Captivate without captivity


Tim Stolp

Tim Stolp, Entertainment Editor

Timothy Stolp, Entertainment Editor

I am not a vegan, an active animal-rights activist nor an expert on animal rights law; what I do know is that the evidence mounted against zoos is hefty.

It is common perception that zoos are a less-than-perfect, but still perfunctory educational and entertainment tool for the public. It is true: by many standards, zoos have been improving over the last few decades. The problem within lies in the inherent maltreatment of captivity and inaccurate claims of improved conservation efforts. With options for more sustainable programs and allocations of funds, it’s confounding not to see action taken on this front.

The most well-known of zoo-related issues is the concept of captivity: what makes caging bad? The expansion of “habitats” for animals, the addition of moats and other realistic environmental elements are a step in the right direction, but fail to see the bigger picture. At current sizes, zoos provide animals with an atrociously disproportionate area for living quarters in comparison to what they would have in the wild.

According to VICE contributor James Nolan, “the average lion or tiger has 18,000 times less [space] in captivity than it does in the wild; polar bears a million times less.”

To assure zoo-goers of the healthiness of the animals, zookeepers are instructed to inform of the policies and procedures that keep the creatures safe and fit. However, such vast deletions of the territorial bounds these animals require as part of their biological instinct is shut out of their system, creating long-lasting physical and psychological effects.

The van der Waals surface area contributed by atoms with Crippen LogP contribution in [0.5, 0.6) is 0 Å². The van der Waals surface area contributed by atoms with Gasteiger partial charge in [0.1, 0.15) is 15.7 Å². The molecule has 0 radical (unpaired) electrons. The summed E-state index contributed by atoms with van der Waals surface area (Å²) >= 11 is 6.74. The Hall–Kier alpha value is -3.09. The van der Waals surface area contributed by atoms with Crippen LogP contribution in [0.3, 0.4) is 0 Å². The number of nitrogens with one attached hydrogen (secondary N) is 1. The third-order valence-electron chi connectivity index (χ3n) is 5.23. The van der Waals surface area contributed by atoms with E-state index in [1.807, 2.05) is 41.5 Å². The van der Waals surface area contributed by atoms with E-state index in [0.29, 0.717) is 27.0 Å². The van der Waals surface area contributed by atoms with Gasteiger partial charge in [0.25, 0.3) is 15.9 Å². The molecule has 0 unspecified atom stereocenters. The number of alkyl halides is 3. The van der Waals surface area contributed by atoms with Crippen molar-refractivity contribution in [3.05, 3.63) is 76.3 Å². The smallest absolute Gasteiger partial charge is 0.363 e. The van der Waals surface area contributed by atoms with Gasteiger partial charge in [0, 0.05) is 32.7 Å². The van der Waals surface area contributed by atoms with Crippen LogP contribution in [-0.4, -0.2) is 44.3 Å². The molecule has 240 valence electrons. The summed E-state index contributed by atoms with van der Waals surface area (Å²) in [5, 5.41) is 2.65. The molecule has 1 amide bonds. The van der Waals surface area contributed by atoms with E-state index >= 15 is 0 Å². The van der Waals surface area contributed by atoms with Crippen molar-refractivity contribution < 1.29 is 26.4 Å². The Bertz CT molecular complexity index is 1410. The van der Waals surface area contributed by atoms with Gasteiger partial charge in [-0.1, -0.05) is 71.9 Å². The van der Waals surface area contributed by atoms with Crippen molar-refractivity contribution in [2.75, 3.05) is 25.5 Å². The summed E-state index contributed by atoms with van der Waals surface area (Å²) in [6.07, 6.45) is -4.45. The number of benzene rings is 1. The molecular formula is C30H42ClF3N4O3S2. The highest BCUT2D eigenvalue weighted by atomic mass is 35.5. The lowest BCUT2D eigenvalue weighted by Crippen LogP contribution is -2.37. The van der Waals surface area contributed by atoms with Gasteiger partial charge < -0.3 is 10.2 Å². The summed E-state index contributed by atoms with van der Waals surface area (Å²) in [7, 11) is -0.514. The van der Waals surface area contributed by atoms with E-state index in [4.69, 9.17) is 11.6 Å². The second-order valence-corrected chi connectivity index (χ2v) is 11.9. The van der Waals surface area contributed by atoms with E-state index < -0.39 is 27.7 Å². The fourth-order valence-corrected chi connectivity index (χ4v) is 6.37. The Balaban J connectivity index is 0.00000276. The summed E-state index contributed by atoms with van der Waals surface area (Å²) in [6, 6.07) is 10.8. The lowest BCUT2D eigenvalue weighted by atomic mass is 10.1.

Take for instance the critically-lauded documentary “Blackfish,” which put SeaWorld under scrutinous light. Interviews with former employees and scientists advocating against the institution illustrated the essential torture killer whales go through in captivity, subject to entertain. Though SeaWorld does not provide as spacious territory for their fauna, the psychological trauma of caging is true across the board. This all being without even delving into known abuse and neglect cases that crop up time and again, in either arena of animal enclosures.

Ironically, SeaWorld, like many animal-based entertainment entities, tout their addition to global conservation efforts in order to come across zoo-like. In reality, the assertion could not be more trivial, because preservation work is dismally low.

As Tim Zimmerman of Outside Magazine tells Public Radio International, “Less than one percent of the species kept in zoos are actually part of serious conservation.”

Frankly, if the wholescale mind and body damage brought onto these creatures does not demerit the convention, the misinformation of “conservatory status” should do the job.

This leaves the economic question at hand: how and what to do we do to promote the zoological industry? We need only look 3,500 miles to our south: the small transcontinental nation of Costa Rica.

Costa Rica is the prime example of a country fighting to break down the broken system. To be certain, the environmentalism beacon of our hemisphere was unable to close its two zoos and repatriate the animals. But, it’s the action that the government is continuing to make since the 2014 court case that kept the zoos open that we should look to.

“We are getting rid of the cages and reinforcing the idea of interacting with biodiversity in botanical parks in a natural way,” said Costa Rica’s Environment Minister René Castro, as reported by Kristine Wong for TakePart. “We don’t want animals in captivity or enclosed in any way unless it is to rescue or save them.”

The returning of animals to their natural habitats would not only provide captive critters with renewed strength, mentally and physically, but provide for environmentally sound economic growth.